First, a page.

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Hardening off

Posted by sue_ct z6 CT (My Page) on
Fri, Mar 14, 14 at 13:57

Only having started my own seeds for a few years, I am still trying to get the timing right. The week I plan to harden them off it invariably is too cold, or cloudy and raining, or 90 degrees and sunny, and its too hot for them. I have 2 days off at a time, but by the 3rd day I need to be at work, not at home toting them back in after a couple hours. How do working people handle this? If I start them a little earlier to allow a little extra time if I need it to harden them off, then they get too big, but I guess that is the lesser of the evils. Everyone, including myself, wants to plant out as soon as the weather is appropriate, but I have a hard time making sure the plants are ready. Can I leave them out in a shaded spot, maybe the north side of the house all day by the third day? Ideal would be that they are ready to plant out Mid May, although many years the weather does not cooperate and it needs to be late May. Planning 6-8 weeks plus time to harden off, I plan to start them next week.


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RE: Hardening off

  • Posted by digdirt 6b-7a North AR (My Page) on
    Fri, Mar 14, 14 at 16:18

I agree that proper hardening off can be very difficult for those who can't be there to monitor the plants. The solution IMO is to create ahead of time an outdoor transition "room".

For example, our greenhouses have screened lean-to annexes for hardening off plants where they can be put and left and still be shielded from direct sun and protected from wind. That way all we have to worry about is temps.

But you don't need to build a screed annex. Depending on the number of plants you can still make a protected enclosure where it will be safe to leave them all day on day 3 and from then on - no in and out and in and out.

Trudi has suggested in the past an upside down plastic laundry basket with a rock on top to hold it in place. Put in a shaded spot - one that will be shady all day - and the plants well watered before leaving them it is good for a flat of plants.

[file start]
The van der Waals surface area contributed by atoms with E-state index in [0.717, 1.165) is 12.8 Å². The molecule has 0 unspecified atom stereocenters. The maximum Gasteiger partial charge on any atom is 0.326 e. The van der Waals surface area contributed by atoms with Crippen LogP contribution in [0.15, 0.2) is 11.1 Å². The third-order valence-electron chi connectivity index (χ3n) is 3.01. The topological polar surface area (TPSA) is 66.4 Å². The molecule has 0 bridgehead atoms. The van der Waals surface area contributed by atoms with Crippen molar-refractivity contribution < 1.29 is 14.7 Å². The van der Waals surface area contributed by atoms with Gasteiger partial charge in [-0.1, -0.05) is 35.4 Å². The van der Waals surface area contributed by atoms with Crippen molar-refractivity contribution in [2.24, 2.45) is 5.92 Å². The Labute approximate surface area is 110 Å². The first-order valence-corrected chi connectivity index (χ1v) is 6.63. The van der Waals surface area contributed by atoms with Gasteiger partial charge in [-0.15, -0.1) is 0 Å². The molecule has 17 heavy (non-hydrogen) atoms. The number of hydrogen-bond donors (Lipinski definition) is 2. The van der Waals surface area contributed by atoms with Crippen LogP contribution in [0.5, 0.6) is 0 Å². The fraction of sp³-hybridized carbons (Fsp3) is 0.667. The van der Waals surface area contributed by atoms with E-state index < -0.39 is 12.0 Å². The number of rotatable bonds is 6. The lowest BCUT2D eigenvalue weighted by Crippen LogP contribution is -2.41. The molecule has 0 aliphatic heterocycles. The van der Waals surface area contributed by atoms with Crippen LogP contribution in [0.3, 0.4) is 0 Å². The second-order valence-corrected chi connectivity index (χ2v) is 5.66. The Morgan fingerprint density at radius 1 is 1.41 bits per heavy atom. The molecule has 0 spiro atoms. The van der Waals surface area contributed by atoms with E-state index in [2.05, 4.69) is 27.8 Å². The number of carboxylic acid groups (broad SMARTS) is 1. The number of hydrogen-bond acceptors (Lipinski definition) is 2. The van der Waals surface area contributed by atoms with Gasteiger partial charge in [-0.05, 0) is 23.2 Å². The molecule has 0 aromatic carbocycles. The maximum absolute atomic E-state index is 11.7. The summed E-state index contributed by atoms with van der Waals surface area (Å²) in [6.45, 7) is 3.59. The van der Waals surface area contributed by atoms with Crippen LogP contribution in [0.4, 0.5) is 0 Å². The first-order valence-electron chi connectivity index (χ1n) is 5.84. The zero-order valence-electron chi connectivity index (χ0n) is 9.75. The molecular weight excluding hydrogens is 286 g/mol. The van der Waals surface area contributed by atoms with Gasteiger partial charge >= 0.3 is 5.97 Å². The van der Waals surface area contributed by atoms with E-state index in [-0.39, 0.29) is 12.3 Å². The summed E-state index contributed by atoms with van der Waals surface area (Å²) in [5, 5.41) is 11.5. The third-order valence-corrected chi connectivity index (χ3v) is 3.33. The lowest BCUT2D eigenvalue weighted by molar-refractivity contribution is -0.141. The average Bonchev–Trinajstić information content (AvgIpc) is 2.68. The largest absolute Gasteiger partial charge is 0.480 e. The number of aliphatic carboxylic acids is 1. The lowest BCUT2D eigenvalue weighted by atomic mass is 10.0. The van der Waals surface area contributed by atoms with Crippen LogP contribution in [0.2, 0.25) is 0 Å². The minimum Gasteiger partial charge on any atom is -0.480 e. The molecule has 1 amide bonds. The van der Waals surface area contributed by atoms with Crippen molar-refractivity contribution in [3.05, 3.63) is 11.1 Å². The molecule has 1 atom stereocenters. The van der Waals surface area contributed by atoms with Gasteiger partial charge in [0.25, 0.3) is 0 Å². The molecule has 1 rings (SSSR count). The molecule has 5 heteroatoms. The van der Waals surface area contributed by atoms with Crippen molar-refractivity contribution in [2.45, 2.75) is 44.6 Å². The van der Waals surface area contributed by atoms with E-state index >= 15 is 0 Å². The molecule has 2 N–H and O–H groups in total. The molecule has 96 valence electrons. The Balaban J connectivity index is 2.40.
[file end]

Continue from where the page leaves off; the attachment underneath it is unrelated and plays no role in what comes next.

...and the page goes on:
Got a sheltered side of the house with an overhang? Hanf a piece of shade cloth from it. A large cardboard box with slats cut out of it on 3 sides and a piece of screen or shade cloth on top works. A low tunnel or tent made out of Reemay or any row cover or some shade cloth and open on the non-windy ends works great. Shoot if you have 4 stakes and 50' of row cover or similar fabric you can make a 4 sided room with roof big enough for 10 flats of plants. You just have to think outside the box so to speak.

The mistake I think too many make is expecting direct sun tolerance - believing that sun tolerance is the goal - far too quickly. Instead cloudy overcast and shade are more than sufficient. Get them use to shaded UV light and a breeze over several days and the rest takes care of itself.

Hope this helps.

Dave

PS: Google Images shade enclosures and see if any of the images trigger an idea


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RE: Hardening off

I heard plants in the shade receive more light than bright bulbs inches over them indoors. I've heard this info from a few well known gardeners on youtube.


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RE: Hardening off

Thank you, I am going to have to think about how to do this. I didn't realize a completely shaded enclosure would still help hardening them off. I don't have overhangs on the house. I usually wait for a little bit of sun at least, then then start with an hour or two and increase from there. Can you do more than one trip outside per day at beginning? Like one in the morning and another in the late afternoon or evening? I am not sure how long it takes them to recover from the first trip outside. If they are in a shaded enclosure, they can right from that to full sun in garden? Or maybe one extra day of half sun then full sun? How long does it take when removing them from the enclosure?


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